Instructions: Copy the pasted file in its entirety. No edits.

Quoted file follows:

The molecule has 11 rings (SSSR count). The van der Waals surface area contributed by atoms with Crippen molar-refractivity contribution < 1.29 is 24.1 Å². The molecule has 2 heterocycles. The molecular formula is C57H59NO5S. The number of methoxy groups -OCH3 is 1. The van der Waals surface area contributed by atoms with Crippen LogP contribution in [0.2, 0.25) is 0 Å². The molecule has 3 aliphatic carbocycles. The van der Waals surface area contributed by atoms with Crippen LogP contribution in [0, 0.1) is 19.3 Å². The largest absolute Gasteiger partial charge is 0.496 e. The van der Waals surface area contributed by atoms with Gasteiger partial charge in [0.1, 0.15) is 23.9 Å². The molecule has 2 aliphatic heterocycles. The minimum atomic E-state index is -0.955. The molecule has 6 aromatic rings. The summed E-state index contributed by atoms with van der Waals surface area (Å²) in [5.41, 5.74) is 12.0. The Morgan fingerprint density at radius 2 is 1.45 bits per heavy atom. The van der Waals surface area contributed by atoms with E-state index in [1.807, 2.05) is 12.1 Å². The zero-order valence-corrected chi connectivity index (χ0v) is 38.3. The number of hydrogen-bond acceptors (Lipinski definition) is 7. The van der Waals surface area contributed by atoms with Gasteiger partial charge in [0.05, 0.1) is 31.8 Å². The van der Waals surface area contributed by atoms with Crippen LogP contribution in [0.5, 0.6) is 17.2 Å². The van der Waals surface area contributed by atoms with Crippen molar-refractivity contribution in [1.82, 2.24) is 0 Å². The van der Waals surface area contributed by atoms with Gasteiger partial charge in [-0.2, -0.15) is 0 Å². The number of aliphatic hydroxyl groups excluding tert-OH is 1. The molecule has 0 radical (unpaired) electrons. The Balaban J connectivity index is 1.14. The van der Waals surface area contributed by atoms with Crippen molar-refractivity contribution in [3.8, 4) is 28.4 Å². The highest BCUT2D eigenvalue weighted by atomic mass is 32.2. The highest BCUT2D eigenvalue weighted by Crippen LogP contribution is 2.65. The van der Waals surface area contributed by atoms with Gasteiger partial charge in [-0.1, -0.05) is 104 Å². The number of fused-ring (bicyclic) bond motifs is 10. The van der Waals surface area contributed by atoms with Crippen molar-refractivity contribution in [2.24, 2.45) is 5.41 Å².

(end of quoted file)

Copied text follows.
The molecule has 11 rings (SSSR count). The van der Waals surface area contributed by atoms with Crippen molar-refractivity contribution < 1.29 is 24.1 Å². The molecule has 2 heterocycles. The molecular formula is C57H59NO5S. The number of methoxy groups -OCH3 is 1. The van der Waals surface area contributed by atoms with Crippen LogP contribution in [0.2, 0.25) is 0 Å². The molecule has 3 aliphatic carbocycles. The van der Waals surface area contributed by atoms with Crippen LogP contribution in [0, 0.1) is 19.3 Å². The largest absolute Gasteiger partial charge is 0.496 e. The van der Waals surface area contributed by atoms with Gasteiger partial charge in [0.1, 0.15) is 23.9 Å². The molecule has 2 aliphatic heterocycles. The minimum atomic E-state index is -0.955. The molecule has 6 aromatic rings. The summed E-state index contributed by atoms with van der Waals surface area (Å²) in [5.41, 5.74) is 12.0. The Morgan fingerprint density at radius 2 is 1.45 bits per heavy atom. The van der Waals surface area contributed by atoms with E-state index in [1.807, 2.05) is 12.1 Å². The zero-order valence-corrected chi connectivity index (χ0v) is 38.3. The number of hydrogen-bond acceptors (Lipinski definition) is 7. The van der Waals surface area contributed by atoms with Gasteiger partial charge in [0.05, 0.1) is 31.8 Å². The van der Waals surface area contributed by atoms with Crippen LogP contribution in [0.5, 0.6) is 17.2 Å². The van der Waals surface area contributed by atoms with Crippen molar-refractivity contribution in [1.82, 2.24) is 0 Å². The van der Waals surface area contributed by atoms with Gasteiger partial charge in [-0.2, -0.15) is 0 Å². The number of aliphatic hydroxyl groups excluding tert-OH is 1. The molecule has 0 radical (unpaired) electrons. The Balaban J connectivity index is 1.14. The van der Waals surface area contributed by atoms with Crippen molar-refractivity contribution in [3.8, 4) is 28.4 Å². The highest BCUT2D eigenvalue weighted by atomic mass is 32.2. The highest BCUT2D eigenvalue weighted by Crippen LogP contribution is 2.65. The van der Waals surface area contributed by atoms with Gasteiger partial charge in [-0.1, -0.05) is 104 Å². The number of fused-ring (bicyclic) bond motifs is 10. The van der Waals surface area contributed by atoms with Crippen molar-refractivity contribution in [2.24, 2.45) is 5.41 Å².